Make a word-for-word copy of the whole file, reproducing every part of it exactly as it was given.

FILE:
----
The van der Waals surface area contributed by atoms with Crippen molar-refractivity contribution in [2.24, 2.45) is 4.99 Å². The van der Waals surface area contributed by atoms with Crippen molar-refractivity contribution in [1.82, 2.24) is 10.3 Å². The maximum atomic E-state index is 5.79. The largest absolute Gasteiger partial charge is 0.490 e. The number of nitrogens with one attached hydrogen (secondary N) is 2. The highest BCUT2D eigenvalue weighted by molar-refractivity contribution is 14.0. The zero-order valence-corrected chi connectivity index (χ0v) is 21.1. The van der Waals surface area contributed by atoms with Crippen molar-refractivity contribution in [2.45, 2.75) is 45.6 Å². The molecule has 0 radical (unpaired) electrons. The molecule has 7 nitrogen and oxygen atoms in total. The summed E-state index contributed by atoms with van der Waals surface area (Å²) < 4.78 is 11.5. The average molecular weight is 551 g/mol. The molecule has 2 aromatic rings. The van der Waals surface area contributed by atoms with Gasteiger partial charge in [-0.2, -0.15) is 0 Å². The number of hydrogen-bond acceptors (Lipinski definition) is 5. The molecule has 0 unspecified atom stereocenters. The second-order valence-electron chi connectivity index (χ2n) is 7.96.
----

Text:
The van der Waals surface area contributed by atoms with Crippen molar-refractivity contribution in [2.24, 2.45) is 4.99 Å². The van der Waals surface area contributed by atoms with Crippen molar-refractivity contribution in [1.82, 2.24) is 10.3 Å². The maximum atomic E-state index is 5.79. The largest absolute Gasteiger partial charge is 0.490 e. The number of nitrogens with one attached hydrogen (secondary N) is 2. The highest BCUT2D eigenvalue weighted by molar-refractivity contribution is 14.0. The zero-order valence-corrected chi connectivity index (χ0v) is 21.1. The van der Waals surface area contributed by atoms with Crippen molar-refractivity contribution in [2.45, 2.75) is 45.6 Å². The molecule has 0 radical (unpaired) electrons. The molecule has 7 nitrogen and oxygen atoms in total. The summed E-state index contributed by atoms with van der Waals surface area (Å²) < 4.78 is 11.5. The average molecular weight is 551 g/mol. The molecule has 2 aromatic rings. The van der Waals surface area contributed by atoms with Gasteiger partial charge in [-0.2, -0.15) is 0 Å². The number of hydrogen-bond acceptors (Lipinski definition) is 5. The molecule has 0 unspecified atom stereocenters. The second-order valence-electron chi connectivity index (χ2n) is 7.96.